Vince Commisso, 9Story – Where Have All the 10-Year Old Boys Gone?

Not that this is a startling revelation to anyone, but it seems like 10-year-old boys don’t like TV very much these days.

And, of course, there are many theories going around that try to explain why, most having to do with the proliferation of gaming, interactive web content and social networking (though this appeals to both genders). In fact, most of us, the professionals in the children¹s production and broadcasting business, operate under the assumption that traditional boys¹ fare – action-adventure shows – no longer work because boys have a plethora of high-quality, immersive off-broadcast opportunities readily available.

So, we’re done, right? Let¹s all of us in the TV biz wave a collective bye-bye to the 10-year-old little fellas from inside the flat panel as they leave the room (good thing the screens are getting bigger, huh?). I mean, if they don¹t like the cartoon action stuff, what else is there?

But, before I started practising my group wave pose, I thought I’d try something radical and very unscientific. I asked a bunch of 9-to-12-year-old boys what their five favorite TV shows are. That’s it. Simple. Just give me a list of one to five. Off the top of your head, write it down, scribble it on my forearm Š any way you want to tell me is good.

After asking about 20 kids, I stopped and took an aspirin. This turned out to be more trouble than I thought. Their responses were all over the place and the delivery even more so! While clearly much of what I got back wasn’t of benefit, there did seem to be some common threads among the responses.

First, most of the boys couldn¹t get to five shows. Many, in fact, said there was nothing on TV that they liked. They watched when either their sisters or their parents had control of the remotes. Now, this is a far cry from how things were when I was a 12-year-old. At a minimum, we must shed a tear for current, but soon-to-be extinct, stereotype of the middle aged man, the image of a balding and softening 40+ male, a remote in hand, couch tattooed to hind parts. This poor slob has no chance to revel in this blissful existence without the requisite training during the formative years?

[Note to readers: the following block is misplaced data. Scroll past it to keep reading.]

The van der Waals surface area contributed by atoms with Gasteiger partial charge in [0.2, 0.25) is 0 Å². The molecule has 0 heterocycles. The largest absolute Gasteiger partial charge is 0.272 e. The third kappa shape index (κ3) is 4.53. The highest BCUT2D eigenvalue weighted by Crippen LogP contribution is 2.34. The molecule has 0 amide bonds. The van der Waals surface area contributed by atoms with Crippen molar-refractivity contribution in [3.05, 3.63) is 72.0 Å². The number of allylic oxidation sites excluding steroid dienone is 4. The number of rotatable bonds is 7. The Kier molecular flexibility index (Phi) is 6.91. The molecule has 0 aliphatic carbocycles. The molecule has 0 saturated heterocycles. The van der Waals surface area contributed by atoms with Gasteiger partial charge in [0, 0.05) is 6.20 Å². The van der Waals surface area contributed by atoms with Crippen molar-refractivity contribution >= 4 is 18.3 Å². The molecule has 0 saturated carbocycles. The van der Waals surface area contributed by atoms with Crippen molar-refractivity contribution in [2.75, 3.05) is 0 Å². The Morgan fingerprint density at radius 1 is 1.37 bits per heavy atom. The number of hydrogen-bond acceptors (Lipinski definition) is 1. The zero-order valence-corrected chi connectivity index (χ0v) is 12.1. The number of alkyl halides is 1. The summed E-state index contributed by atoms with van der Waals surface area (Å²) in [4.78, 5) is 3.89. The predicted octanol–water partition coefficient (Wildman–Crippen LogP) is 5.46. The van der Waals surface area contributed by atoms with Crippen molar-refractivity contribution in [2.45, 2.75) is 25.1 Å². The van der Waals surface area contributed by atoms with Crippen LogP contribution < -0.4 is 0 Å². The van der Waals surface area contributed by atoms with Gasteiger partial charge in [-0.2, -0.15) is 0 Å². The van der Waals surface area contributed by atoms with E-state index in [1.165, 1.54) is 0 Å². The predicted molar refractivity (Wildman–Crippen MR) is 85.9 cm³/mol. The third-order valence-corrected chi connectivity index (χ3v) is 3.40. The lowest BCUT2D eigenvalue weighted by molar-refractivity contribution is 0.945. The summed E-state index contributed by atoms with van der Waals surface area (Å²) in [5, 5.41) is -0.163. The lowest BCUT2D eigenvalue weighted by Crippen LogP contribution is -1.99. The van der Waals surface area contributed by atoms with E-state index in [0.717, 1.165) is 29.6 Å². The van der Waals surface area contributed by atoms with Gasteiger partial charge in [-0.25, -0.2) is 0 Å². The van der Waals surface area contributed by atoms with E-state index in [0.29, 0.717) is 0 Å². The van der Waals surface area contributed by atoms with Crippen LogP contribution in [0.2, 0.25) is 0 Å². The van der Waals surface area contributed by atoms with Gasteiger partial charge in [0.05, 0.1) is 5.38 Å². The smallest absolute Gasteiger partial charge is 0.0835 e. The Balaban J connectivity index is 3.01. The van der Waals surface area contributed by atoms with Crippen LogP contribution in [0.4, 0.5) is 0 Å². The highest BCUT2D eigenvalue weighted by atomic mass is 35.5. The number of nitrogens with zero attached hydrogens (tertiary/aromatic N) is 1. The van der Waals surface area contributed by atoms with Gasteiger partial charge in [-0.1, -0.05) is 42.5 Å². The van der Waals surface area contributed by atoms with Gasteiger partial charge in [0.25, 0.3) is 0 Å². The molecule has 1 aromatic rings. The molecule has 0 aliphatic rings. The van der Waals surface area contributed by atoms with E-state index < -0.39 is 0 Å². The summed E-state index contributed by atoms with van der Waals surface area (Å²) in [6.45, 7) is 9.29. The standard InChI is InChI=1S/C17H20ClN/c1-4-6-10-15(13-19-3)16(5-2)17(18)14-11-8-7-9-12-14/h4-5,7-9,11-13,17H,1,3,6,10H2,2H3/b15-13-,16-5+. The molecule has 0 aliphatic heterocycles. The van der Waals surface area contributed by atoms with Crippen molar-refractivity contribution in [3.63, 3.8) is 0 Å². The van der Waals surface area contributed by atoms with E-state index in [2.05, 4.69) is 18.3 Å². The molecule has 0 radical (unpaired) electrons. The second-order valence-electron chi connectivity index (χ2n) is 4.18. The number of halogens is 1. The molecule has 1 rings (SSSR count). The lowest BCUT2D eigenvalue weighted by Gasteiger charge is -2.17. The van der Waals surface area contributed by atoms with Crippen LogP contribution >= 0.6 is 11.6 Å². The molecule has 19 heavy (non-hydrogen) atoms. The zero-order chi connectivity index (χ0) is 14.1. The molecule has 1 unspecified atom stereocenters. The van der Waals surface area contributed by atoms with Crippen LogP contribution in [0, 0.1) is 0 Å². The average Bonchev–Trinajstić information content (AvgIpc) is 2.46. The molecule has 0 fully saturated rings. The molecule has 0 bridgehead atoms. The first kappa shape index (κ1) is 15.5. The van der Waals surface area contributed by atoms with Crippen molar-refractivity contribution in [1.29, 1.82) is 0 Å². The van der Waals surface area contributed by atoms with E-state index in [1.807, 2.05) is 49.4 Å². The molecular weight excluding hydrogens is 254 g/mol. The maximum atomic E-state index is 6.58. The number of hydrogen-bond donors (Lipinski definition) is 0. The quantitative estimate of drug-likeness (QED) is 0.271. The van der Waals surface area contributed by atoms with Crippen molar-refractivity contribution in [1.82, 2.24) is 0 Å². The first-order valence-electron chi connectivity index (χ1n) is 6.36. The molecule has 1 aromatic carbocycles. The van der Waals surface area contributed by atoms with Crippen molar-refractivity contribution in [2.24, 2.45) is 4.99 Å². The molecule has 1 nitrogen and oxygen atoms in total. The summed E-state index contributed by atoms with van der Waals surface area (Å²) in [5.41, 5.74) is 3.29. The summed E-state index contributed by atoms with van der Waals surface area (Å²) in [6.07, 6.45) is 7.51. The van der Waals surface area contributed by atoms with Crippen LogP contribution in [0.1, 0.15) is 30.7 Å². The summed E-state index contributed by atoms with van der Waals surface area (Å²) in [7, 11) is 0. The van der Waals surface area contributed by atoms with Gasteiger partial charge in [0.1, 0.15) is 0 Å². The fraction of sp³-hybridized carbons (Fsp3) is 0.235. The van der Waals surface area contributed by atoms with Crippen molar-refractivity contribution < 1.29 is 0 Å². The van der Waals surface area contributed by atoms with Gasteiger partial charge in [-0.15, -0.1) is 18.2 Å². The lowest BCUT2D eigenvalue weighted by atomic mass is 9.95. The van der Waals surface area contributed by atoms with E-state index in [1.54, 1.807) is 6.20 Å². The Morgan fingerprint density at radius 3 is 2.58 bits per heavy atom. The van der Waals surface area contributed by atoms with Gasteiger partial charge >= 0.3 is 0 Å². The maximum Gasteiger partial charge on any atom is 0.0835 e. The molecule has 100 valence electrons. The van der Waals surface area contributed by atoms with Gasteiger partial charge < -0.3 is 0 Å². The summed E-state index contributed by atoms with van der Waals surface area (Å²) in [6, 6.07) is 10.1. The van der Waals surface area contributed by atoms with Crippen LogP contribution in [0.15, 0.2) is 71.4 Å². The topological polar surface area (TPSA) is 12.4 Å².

Second, I found out that most boys liked shows about them, their lives, and things they can relate to. Shows that are funny, but not ‘kid’ humour. That¹s a bit of a tricky one, but when pressing the young group for further clarification, the boys whose eyes didn’t gloss over and/or weren¹t suffering sugar crashes left me with the impression that the shows had to portray the lead boy characters actually accomplishing something. While shows had to be loaded with humour, the accomplishments had to be both realistic and meaningful, to represent things that were within the realm of possibility for boys, even if those possibilities are slight or fantastical. It seems that there is plenty of female-targeted fare of this variety, but not much for our mini-men.

Finally, the boys I spoke to didn¹t seem to know of many shows that reflect positively on the relationships they have in their lives. Boys hang with their dads and other older male role models more these days. They seem to want shows that reflect these relationships positively, with humour, but at no-one¹s expense. In other words, maybe the dad doesn¹t have to be such a dufus and is worthy of having a cool kid as a best friend, even if it is his son. It’s especially appealing, apparently, when the responsibilities in the relationship are shared, so the young one is on, or very close to, equal footing, with the dad. Now, I was getting somewhere.

When I pressed hard to have the group agree with me on these intensely deep conclusions, reached only after detailed questions and micro-analysis of each word of every response, whether delivered at Gatling-gun speed or in single grunts, twelve little men said they were really hungry, 3 had to go to the bathroom, 4 noted that it was a sunny day and said going outside would be fun, and one asked what video games I had. So there!

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